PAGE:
It is around four in the afternoon canal-side in Amsterdam and there are crowds huddled outside grand buildings such as Felix Meritis and The Dylan hotel, people with accreditation lanyards and matching branded backpacks, a palpable buzz in the air. It can mean only one thing; Amsterdam Dance Event is in town.
The global dance community media appears to be on hand, eager to grab a slice of the action and report back in their respective languages to their various countries. Meanwhile, world-famous DJs and their entourage of managers, PRs and agents mill about the city nonchalantly as if they were in their hometown. Guti walks past me, while I’m on my bike, joking around with some mates. I’m too slow to stop and catch him.
Inside Felix Meritis, there appears to be some serious networking going on wherever you look around the neo-classical cultural building. It’s one of ADE’s main conference venues and its 18th century grandeur gives the whole activity an air of decorum. The wooden central staircase is a fine piece of craftwork and each floor has its own sizeable hall perfect for giving talks. One room is decked out as the Spotify lounge while others belong to makeshift cafes and bars, all with a set of decks and a DJ on hand.
This year was the 19th edition of ADE which has continued to evolve and develop into an increasingly professional conference-level meeting of industry heads and figures. As everyone related to the dance music business descended upon the Dutch capital, it was hard to keep track of all the things going on. It is as much a celebration of electronic music as it is a flagship event for industry professionals to look forward to in the annual calendar. Conference by day, festival by night.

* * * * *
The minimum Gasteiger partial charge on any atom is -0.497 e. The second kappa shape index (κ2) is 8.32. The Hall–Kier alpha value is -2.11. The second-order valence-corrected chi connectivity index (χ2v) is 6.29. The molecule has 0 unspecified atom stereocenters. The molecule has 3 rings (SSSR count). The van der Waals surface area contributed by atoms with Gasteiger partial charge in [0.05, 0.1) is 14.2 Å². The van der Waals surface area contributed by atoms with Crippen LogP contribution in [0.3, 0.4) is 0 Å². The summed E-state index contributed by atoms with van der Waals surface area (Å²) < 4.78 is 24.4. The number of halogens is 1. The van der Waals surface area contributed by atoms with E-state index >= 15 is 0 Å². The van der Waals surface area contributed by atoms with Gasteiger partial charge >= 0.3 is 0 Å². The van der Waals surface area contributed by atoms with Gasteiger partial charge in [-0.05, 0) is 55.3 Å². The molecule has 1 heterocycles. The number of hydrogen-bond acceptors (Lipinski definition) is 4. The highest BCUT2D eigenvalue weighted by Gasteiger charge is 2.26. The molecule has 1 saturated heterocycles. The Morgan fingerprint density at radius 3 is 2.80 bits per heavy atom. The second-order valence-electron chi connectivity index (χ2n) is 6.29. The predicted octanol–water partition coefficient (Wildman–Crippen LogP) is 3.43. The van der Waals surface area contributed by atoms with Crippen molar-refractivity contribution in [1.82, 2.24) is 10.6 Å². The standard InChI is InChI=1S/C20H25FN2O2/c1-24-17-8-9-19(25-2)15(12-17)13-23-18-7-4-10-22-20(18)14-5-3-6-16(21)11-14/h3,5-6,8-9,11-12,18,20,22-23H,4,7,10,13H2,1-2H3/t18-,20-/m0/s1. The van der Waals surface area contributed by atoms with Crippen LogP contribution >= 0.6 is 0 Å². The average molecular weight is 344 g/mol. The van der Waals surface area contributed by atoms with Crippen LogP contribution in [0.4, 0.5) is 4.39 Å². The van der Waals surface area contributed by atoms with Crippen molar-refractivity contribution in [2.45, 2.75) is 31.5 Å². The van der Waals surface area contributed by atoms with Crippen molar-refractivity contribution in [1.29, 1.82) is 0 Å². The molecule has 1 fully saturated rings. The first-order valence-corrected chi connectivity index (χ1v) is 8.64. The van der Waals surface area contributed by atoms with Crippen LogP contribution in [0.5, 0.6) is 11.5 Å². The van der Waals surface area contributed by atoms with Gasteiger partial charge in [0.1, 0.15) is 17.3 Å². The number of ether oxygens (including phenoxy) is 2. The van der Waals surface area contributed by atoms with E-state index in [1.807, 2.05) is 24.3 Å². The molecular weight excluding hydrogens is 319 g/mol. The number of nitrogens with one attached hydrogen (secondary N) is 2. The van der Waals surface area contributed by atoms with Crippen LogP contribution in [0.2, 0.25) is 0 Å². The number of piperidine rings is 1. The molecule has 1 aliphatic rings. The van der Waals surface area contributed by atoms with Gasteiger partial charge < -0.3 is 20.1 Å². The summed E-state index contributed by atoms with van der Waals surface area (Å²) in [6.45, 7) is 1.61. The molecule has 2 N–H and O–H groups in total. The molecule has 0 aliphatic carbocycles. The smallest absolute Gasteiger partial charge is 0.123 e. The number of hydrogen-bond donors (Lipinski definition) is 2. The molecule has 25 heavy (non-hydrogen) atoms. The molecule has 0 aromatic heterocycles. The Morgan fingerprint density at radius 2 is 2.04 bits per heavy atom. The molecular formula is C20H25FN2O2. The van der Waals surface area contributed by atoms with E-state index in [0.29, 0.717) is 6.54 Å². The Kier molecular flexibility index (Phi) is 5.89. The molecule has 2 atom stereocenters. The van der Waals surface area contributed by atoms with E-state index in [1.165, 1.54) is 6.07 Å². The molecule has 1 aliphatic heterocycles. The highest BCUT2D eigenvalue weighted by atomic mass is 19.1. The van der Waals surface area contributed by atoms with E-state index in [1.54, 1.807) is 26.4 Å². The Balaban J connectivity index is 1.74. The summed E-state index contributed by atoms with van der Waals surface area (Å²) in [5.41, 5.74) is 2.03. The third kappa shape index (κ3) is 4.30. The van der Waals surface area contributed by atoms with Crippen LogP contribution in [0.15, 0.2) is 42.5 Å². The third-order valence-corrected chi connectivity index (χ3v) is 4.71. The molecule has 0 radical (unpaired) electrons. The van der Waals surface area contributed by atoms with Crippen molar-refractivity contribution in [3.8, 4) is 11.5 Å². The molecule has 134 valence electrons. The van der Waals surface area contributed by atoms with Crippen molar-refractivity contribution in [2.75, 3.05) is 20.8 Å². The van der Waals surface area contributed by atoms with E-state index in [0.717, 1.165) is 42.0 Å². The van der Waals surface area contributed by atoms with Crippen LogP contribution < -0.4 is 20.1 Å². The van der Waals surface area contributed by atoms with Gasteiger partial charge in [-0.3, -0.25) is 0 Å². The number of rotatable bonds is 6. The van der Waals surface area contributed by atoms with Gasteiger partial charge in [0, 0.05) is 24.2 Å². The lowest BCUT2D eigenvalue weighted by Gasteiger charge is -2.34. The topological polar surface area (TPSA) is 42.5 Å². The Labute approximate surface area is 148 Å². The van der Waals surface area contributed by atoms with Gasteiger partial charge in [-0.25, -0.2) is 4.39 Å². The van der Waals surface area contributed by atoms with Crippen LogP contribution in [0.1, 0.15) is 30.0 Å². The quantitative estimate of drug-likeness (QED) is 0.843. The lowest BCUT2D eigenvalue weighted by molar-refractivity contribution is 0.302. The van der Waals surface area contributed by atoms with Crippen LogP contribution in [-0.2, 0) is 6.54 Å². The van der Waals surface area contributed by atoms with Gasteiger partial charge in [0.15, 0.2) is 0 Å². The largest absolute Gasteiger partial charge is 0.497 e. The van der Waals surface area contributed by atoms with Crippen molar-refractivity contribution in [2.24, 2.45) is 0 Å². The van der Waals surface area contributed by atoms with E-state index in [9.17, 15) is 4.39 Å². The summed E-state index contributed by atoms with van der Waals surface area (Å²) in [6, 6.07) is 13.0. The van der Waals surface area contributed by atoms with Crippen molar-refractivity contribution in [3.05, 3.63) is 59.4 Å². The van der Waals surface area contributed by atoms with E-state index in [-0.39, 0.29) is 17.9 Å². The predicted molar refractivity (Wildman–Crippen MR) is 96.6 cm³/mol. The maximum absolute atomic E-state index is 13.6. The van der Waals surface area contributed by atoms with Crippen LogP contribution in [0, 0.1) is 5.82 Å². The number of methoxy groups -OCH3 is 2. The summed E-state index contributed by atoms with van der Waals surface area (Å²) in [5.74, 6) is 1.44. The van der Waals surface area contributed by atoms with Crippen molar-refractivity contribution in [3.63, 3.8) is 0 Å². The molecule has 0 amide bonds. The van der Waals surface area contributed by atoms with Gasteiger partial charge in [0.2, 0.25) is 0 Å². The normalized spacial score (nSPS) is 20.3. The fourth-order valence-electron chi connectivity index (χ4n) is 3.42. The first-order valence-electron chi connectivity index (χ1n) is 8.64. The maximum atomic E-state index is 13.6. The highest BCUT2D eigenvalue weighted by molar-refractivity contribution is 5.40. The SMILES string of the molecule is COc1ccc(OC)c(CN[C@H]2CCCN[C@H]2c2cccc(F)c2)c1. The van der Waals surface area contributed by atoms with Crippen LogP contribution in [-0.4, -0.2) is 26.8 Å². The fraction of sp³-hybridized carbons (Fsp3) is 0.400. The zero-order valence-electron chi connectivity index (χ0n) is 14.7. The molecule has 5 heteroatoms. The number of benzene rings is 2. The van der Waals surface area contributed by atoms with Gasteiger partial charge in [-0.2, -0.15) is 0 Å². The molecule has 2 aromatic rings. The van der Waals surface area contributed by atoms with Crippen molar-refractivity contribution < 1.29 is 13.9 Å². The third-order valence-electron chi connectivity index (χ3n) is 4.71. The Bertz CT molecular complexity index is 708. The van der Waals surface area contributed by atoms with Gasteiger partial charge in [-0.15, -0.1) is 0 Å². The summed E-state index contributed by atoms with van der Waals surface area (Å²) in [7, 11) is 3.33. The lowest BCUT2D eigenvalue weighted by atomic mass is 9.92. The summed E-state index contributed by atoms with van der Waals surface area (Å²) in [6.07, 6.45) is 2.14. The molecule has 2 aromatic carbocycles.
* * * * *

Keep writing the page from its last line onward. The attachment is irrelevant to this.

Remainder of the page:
My musical highlights included Petre Inspirescu, the Romanian cult hero who played his trolling techno against the stunning backdrop of the disused ODEON cinema theatre. I was also hugely impressed by The Mole who played a 2-hour set in Tolhuistuin cultural centre.
All this happened within the confines of Amsterdam, a dainty city whose charm is undeniable. I couldn’t help thinking that an event of this kind and scale would have had a hard time functioning so efficiently anywhere else other than the Dutch capital. The capacity to host such an event comes in many forms. The Dutch not only tolerate and accept dance music culture, they embrace it and actively pursue it and this can be seen in the quality of the venues, the state of the underground scene and the healthy amount of Dutch talent that it is always present.
I imagine with next year marking 20 years of ADE, the organisers will pull out all the stops.
See my review of VBX x SlapFunk x Natives ADE showcase on MEOKO here.